Teenager Daryl Wong had never picked up a newspaper before last year.
The Secondary 2 student started reading articles from The Straits Times as part of his English enrichment classes and it became a habit.
"Reading The Straits Times has helped to improve my vocabulary. And when I discuss the articles with my teachers, I found it helped with my oral communication skills."
The 14-year-old from Anglo Chinese School (Independent), who is a fan of fantasy books such as the Percy Jackson series, is starting to get better grades in school.
"I used to score B4s for my English, but in the recent mid-year examinations, I got an A1.
"Articles in The Straits Times can be a bit challenging to read sometimes, but reading them has helped me improve my comprehension skills."
Daryl takes classes at English-language learning centre Write Edge, an enrichment centre that uses The Straits Times as a teaching aid.
Write Edge uses NewsEd, a news portal where students can access ST articles. Through it, teachers and students get the latest articles, some of which come with questions to hone the current affairs knowledge and thinking skills of learners.
The students read the articles and are tested on their understanding of them. They also learn to challenge or support different viewpoints and build up their general knowledge through topics-based discussions.
Ms Ayesha Iskander, the teacher development and training head for secondary school education at Write Edge, says teenage students do not just improve their reading and writing skills, but also become more confident in expressing their opinions, both in writing and speaking.
"As teenagers are accustomed to reading from social-media sites, the information they receive is often condensed and require shorter attention.
"Hence, (these activities) help them to be able to read through longer articles, learn to sieve out important information and accurately answer comprehension questions."
For home-schooled teenager Sarah Teo, reading the commentaries and news analysis of political news in The Straits Times is a regular affair.
The 15-year-old is a member of Homeschool Model United Nations, a simulation of the United Nations (UN) and other international bodies comprising her teenage peers.
She and the other members take on roles as delegates and ambassadors on UN committees and debate real-world issues. "When the Asean Conference 2019 was taking place, I would read articles about it everyday," she says.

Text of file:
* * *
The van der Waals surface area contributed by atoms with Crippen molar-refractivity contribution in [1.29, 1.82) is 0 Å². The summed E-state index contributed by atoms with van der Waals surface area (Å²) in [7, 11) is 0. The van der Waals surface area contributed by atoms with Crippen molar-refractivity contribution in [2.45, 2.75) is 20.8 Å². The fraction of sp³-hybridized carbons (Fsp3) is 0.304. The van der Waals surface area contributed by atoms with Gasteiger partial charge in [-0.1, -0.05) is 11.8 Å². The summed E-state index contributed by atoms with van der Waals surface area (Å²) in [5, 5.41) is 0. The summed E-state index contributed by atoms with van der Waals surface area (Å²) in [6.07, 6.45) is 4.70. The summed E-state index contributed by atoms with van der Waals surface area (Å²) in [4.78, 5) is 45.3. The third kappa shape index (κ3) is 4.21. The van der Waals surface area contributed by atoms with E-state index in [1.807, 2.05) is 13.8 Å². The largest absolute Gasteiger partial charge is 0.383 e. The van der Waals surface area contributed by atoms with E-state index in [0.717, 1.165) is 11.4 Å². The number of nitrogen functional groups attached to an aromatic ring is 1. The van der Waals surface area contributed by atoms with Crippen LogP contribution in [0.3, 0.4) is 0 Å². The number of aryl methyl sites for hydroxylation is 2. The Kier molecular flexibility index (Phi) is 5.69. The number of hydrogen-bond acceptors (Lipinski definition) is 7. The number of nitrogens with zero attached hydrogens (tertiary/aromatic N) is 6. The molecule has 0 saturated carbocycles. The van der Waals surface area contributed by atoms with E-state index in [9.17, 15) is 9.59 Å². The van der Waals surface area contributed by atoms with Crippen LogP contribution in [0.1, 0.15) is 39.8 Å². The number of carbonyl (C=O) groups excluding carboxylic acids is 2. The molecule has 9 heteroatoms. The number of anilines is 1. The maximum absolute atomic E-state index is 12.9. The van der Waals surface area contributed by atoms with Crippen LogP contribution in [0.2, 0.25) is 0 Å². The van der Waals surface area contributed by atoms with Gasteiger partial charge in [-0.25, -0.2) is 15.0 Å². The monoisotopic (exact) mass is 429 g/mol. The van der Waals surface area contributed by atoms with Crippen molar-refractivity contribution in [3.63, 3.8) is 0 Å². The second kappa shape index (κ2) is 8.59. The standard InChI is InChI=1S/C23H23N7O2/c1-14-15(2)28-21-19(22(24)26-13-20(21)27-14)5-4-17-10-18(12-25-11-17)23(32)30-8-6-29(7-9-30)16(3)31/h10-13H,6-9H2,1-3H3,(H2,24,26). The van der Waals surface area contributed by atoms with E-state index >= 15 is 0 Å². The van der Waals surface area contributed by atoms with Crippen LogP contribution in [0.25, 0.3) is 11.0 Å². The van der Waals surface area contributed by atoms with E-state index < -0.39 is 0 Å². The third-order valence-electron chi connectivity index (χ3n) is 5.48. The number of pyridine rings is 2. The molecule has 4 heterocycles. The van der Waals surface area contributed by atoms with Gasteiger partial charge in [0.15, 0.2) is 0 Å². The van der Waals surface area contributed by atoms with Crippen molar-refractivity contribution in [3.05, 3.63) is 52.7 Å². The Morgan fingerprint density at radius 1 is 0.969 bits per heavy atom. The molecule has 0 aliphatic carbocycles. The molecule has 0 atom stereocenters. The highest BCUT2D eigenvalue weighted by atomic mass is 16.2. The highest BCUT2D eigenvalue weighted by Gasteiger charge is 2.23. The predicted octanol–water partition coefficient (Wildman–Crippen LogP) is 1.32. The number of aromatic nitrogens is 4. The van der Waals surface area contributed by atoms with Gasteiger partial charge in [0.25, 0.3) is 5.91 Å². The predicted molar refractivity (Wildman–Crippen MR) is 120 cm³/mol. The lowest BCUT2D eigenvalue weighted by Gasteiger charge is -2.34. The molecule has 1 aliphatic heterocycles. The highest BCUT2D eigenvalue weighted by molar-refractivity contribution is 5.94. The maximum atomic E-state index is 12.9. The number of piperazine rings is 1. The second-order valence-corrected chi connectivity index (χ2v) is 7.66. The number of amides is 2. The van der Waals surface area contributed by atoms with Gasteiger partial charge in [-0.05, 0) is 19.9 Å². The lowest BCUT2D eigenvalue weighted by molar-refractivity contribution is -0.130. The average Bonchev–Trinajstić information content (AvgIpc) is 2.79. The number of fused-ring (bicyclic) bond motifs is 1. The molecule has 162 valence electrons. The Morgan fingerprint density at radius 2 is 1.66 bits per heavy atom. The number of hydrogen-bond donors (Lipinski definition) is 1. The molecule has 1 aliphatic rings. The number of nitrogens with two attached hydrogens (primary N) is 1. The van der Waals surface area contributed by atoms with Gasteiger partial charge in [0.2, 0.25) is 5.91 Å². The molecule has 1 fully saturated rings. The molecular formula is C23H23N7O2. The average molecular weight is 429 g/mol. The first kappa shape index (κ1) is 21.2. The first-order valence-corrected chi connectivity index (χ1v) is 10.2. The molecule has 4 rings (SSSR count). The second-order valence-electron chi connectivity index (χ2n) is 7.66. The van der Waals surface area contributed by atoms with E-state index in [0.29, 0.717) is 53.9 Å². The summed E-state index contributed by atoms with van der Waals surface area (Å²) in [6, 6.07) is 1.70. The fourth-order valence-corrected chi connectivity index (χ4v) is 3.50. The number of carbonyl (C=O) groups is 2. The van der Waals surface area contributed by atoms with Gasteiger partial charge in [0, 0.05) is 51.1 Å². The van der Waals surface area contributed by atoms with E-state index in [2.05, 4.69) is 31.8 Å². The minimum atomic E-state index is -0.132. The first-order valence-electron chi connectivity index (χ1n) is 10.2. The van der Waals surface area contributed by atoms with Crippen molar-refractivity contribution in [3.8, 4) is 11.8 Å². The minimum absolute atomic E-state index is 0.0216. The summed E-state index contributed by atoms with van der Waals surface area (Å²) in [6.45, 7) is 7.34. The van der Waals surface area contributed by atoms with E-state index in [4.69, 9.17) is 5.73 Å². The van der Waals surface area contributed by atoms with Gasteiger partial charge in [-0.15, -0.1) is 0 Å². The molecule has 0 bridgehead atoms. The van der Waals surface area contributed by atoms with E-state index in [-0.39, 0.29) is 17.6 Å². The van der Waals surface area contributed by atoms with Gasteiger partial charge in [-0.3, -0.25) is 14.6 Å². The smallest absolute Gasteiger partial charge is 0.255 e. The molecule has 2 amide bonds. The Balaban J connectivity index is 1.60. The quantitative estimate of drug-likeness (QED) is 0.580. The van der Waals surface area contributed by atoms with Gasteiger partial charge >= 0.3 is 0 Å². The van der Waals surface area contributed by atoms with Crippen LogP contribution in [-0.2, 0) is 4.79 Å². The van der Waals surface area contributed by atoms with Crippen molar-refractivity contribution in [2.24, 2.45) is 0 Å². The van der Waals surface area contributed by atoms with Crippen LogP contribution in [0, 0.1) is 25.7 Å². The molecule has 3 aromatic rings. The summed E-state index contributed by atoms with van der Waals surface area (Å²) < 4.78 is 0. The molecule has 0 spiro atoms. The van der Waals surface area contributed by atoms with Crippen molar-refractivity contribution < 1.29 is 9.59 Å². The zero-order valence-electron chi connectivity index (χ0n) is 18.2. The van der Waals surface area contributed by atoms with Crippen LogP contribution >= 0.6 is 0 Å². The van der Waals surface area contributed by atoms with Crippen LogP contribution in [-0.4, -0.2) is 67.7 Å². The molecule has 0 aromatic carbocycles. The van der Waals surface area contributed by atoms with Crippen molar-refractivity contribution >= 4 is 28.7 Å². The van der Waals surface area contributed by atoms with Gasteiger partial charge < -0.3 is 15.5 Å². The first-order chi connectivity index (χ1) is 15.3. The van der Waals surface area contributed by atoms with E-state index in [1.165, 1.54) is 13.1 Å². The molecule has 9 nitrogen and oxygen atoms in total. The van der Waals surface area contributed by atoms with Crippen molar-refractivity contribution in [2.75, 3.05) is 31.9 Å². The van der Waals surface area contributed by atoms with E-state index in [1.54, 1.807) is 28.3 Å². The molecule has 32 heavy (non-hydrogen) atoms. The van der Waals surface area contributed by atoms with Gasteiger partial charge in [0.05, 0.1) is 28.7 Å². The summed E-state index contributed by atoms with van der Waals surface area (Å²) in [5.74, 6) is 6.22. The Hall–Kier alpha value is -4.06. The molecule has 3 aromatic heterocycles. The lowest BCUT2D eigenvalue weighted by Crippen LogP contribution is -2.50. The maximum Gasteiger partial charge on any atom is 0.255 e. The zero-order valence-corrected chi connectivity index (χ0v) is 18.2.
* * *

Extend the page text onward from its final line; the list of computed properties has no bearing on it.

Sarah, who reads both the print and online versions of ST, does not just read the articles to prepare her for the debate sessions. She is also keen on learning more about subjects close to her heart.
"I'm into Japanese culture so I was reading a lot about Emperor Akihito's recent abdication because it was such a rare event."
ST also engages teenage readers via IN, a weekly magazine put out by The Straits Times Schools team. It also publishes a weekly magazine for primary school pupils called Little Red Dot.
Besides learning activities based on English language, values education and critical thinking, the magazines also focus on stories that relate to younger readers, zooming in on subjects such as cultural trends, causes and career interests.
Earlier this year, The Straits Times conducted the #readwithST campaign - a movement that encourages families to get together by reading and sharing the real-life stories in the newspaper.
The online contest tied to the campaign ended last month, but readers can still share ST articles online by including the #readwithST hashtag.
One mother-daughter pair who regularly read ST before bedtime are Ms Farasidah Rohmat, 41, and Fatimah Ramadhan, 13, a Secondary 1 student at Chua Chu Kang Secondary School.
Ms Farasidah, a teacher at Endeavour Primary School, got her daughter to start reading the paper when she was in Primary 5.
"I wanted to prepare her for secondary school, so I got her to make reading The Straits Times a routine. It's good for her to have that habit. Not only has her English improved, but she also has knowledge of current affairs."
Fatimah, who also reads fantasy fiction such as the Harry Potter series, also reads ST articles on her smartphone on the bus ride home from school.
She says: "I'm more aware of what's happening around Singapore. I'm also a football fan, so I'm always looking out for articles on the teams that I like, such as Manchester United and Real Madrid."
Sarah's mother, housewife Lauren Tan, 43, says reading ST with her teenage daughter serves as a channel to meaningful conversations.
"These days, both kids and parents have busy lifestyles and, given differences in generations, there might be few common interests or topics to talk about.
"So reading The Straits Times together helps to put us all on the same page and let us have meaningful discussions, thus also providing bonding time with each other.
"As there is also a lot of fake news around, it is important we read from a reputable and trusted source of news content, and The Straits Times is definitely one of them."
The National Library Board (NLB) recently released an infographic online on how readers can guard themselves against fake news (www.nlb.gov.sg/sure).
NLB runs a digitised newspapers platform, NewspaperSG, an online archive of newspapers dating as far back as 1827, which includes the first copy of The Straits Times.
NLB spokesman Sara Pek says: "To be smart news consumers, it is important to think critically and verify the information by reading from reliable sources.
"For students doing research work, old newspapers can be a valuable source of information about past events."